The villains are led by Santa, played by Richie Jen ("Trivisa"), and of course there are also certain stereotypical roles that the three have to fill. In addition, there's a twist about their identity which doesn't come as a real surprise. The script basically remains flat, but the fact that the story largely just serves the purpose of creating a playground where the different characters can have their fun has been a good choice. Otherwise, the plot just checks off the bare essentials, including some clichés. Not everything is logical, but there is always something happening and even if we think that the escape goes into one direction, it actually goes into another. You can therefore ignore the script's weaknesses most of the time. The film is always gripping, which is also due to the fact that there is hardly any filler material. With its 93 minutes, "Bodies at Rest" doesn't draw things out.
One of the movie's greatest strengths is its setting. With its metal the morgue radiates a mix of coldness and modernity. This is something different to the dark and creepy atmosphere we normally get. Director Renny Harlin has already shown with "Legend of the Ancient Sword" that he knows what he is doing, even if the final product was not worth watching. Here, he shows his sense for the right pacing and he also knows how to flesh out the special peculiarities of the movie. Therefore, the protagonists' stupid decisions actually have consequences and, in the end, it even becomes clear that probably no one would have had to die if Nick had not kept the bullet so stubbornly. In doing so, he changes from a hero into something else, someone more human. Therefore, the characters don't necessarily act very smart, but in some way we can understand their behavior. In some situations, however, they easily could have caught a bullet as well.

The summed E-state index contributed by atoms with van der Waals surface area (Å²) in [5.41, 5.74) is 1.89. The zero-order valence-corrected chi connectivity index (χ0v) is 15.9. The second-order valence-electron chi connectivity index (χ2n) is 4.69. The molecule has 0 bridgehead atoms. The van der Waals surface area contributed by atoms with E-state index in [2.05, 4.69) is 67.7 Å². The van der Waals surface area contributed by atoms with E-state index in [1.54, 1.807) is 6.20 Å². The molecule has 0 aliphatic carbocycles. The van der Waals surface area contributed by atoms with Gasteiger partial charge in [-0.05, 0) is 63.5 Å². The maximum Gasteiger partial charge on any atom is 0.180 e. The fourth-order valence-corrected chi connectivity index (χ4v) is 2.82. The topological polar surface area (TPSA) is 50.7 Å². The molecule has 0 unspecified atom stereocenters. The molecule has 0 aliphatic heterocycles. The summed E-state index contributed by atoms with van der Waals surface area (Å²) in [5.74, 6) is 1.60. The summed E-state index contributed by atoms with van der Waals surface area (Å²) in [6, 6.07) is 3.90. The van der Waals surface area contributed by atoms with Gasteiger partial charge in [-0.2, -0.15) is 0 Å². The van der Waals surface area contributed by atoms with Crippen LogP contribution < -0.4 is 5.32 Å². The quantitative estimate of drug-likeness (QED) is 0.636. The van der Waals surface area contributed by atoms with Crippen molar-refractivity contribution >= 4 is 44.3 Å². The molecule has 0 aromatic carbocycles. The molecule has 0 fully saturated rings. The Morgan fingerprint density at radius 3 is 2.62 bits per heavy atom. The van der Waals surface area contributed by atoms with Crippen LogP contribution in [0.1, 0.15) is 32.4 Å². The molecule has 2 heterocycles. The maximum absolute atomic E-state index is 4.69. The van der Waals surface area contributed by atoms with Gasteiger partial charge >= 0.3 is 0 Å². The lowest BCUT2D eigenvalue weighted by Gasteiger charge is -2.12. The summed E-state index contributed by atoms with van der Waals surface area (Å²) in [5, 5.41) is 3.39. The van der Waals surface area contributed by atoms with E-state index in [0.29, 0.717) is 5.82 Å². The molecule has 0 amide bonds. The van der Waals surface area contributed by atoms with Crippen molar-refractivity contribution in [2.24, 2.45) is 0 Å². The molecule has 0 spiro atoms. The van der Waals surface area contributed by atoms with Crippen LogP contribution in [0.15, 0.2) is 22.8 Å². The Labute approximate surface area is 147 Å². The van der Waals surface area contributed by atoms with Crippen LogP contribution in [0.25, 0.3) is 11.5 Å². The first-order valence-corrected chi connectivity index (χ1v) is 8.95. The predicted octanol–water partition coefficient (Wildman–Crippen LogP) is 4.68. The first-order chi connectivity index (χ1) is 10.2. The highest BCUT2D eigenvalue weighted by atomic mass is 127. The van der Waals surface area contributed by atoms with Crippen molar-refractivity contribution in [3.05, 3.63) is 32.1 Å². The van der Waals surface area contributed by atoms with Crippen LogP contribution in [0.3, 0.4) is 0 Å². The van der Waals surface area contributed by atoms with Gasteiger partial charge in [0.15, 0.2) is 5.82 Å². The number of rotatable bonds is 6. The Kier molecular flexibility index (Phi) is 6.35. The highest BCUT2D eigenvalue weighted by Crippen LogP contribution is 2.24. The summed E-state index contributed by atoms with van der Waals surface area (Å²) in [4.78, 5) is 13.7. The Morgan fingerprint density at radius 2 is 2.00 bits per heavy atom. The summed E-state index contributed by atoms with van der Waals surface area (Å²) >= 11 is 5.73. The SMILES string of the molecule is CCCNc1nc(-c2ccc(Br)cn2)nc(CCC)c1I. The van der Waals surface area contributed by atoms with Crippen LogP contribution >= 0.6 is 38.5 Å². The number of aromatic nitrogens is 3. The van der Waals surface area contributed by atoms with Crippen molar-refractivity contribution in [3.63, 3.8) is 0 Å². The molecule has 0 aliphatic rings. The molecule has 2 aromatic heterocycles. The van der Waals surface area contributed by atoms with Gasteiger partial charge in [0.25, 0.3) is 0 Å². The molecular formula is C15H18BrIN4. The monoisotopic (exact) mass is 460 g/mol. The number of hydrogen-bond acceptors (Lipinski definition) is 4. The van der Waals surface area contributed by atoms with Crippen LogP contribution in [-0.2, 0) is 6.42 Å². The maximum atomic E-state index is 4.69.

Towards the end, the director tightens the action, but you have to wonder if all the fire and the explosions are really necessary, especially because the special effects are not so convincing. The events are always accompanied by a synthesizer soundtrack, which often seems cheap and without it the movie actually would have gained a lot of quality. In the end, though, it is strange that "Bodies at Rest" works so well and above all, serves as such good evening entertainment. The characters are shallow, the story is uninspired, the action itself not really outstanding. But the movie uses its setting very effectively to create an exciting game of cat-and-mouse, thanks to which you can warm up a little bit to the characters. "Bodies at Rest" is one of those movies that works on a small scale, at the same time it is aware of the clichés it uses, but makes the most of it, and therefore the movie is better as a whole than its individual parts promise to be.